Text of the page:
Reports: Russians capture 2 American veterans in Ukraine

Russia At War

(NewsNation) — Two American military veterans have gone missing while fighting with a Ukrainian Army unit. Right now, their fate is unknown and there are reports they were captured by Russian forces.

This comes on the heels of the Biden administration announcing another $1 billion in aid for Ukraine.

Relatives of Andy Tai Ngoc Huynh, 27, of Trinity, Alabama, and Alexander Drueke, 39, of Tuscaloosa, Alabama, have been in contact with the state’s congressional delegation.

The mother of 39-year-old Drueke spoke to NewsNation. She confirmed that her son has gone missing while volunteering and fighting with the Ukrainian Army unit near Kharkiv.

She said Drueke once served in the U.S. military in Iraq.

Britain’s Daily Mail and report that the American volunteers were captured near Kharkiv, the embattled Ukrainian city that has seen heavy fighting for several weeks.

Rep. Robert Aderholt told the Associated Press that Huynh volunteered to fight with the Ukrainian Army against Russia, but his relatives have not heard from him since June 8.

“As you can imagine, his loved ones are very concerned about him,” Aderholt said in a statement. “My office has placed inquires with both the United States Department of State and the Federal Bureau of Investigation trying to get any information possible.”

Huynh spoke to his local newspaper, the Decatur Daily, shortly before flying to Eastern Europe in April.

He explained that he was studying robotics at Calhoun Community College but couldn’t stop thinking about Russia’s invasion.

“I know it wasn’t my problem, but there was that gut feeling that I felt I had to do something,” Huynh told the Decatur Daily. “Two weeks after the war began, it kept eating me up inside and it just felt wrong. I was losing sleep. … All I could think about was the situation in Ukraine.”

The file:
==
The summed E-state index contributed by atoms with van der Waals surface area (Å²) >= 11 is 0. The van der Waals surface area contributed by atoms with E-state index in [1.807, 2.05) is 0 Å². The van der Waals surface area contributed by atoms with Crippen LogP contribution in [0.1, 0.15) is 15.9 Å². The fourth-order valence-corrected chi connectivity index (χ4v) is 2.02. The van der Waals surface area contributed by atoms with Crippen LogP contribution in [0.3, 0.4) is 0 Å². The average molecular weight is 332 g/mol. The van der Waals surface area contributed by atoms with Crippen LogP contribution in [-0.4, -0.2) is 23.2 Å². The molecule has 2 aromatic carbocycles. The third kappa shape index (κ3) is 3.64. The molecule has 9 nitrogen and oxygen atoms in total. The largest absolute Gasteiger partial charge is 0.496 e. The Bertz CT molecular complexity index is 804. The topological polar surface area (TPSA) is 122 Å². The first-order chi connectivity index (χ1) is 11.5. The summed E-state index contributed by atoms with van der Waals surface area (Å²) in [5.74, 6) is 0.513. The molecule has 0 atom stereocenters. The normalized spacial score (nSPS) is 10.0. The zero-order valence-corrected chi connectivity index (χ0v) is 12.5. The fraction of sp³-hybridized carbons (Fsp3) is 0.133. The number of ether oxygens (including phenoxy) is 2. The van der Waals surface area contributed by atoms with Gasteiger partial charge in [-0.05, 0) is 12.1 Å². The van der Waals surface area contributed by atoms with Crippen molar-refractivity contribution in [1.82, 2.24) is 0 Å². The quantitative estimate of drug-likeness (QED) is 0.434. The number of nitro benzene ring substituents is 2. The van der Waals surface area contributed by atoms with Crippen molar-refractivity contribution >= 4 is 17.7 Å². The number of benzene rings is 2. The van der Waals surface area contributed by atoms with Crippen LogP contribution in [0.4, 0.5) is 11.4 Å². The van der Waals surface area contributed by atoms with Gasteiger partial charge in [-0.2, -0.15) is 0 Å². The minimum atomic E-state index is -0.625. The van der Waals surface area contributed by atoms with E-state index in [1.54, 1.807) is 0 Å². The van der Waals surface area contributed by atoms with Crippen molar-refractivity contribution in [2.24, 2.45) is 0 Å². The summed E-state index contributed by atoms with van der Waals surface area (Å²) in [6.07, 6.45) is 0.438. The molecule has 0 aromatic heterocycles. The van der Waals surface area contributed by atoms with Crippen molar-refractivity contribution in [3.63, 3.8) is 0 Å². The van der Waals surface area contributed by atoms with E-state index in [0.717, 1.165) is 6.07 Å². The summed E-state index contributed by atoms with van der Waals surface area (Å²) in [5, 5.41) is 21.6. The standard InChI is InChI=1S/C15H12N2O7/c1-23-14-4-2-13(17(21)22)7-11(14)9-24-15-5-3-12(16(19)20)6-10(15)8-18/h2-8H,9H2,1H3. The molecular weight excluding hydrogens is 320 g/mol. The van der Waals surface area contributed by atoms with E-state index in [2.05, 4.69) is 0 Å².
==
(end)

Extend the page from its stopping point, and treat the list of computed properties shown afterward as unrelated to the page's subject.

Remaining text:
He said he decided to fly out once he learned that young Ukrainians were being drafted into service.

“Right when they turned 18, they were forced to enlist in the military to defend their homeland,” Huynh said. “Honestly, that broke my heart. I would say that is probably the moment where I decided that I have to do something.”

According to the newspaper, Huynh enlisted in the Marines when he was 19 and served for four years, though he did not see active combat.

During a news conference at the White House earlier Wednesday, a National Security Council spokesman would not confirm reports of the missing veterans, but he warned Americans about traveling to the war zone and said the U.S. will focus on getting more information about what happened.

“Obviously, if it’s true, we’ll do everything we can to get them safely back home. I do think, however, that this is an important point in time to remind that we discourage Americans from going to Ukraine and fighting in Ukraine.  It is a war zone. It’s combat,” spokesman John Kirby said.

The U.S. State Department told reporters it was looking into reports that Russian or Russian-backed separatist forces in Ukraine had captured at least two American citizens. If confirmed, they would be the first Americans fighting for Ukraine known to have been captured since the war began Feb. 24.

“We are closely monitoring the situation and are in contact with Ukrainian authorities,” the department said in a statement emailed to reporters. It declined further comment, citing privacy considerations.

The news comes the same day the Biden administration said it would commit another $1 billion in military aid to Ukraine. The money will help pay for weapons to defend the coastline, as well as additional artillery and ammunition for rocket systems.

In total, the Biden administration has provided more than $6 billion to the Ukrainian war effort. This latest round of military assistance hopes to slow down Russian forces making gains in the country.

The Associated Press contributed to this report.

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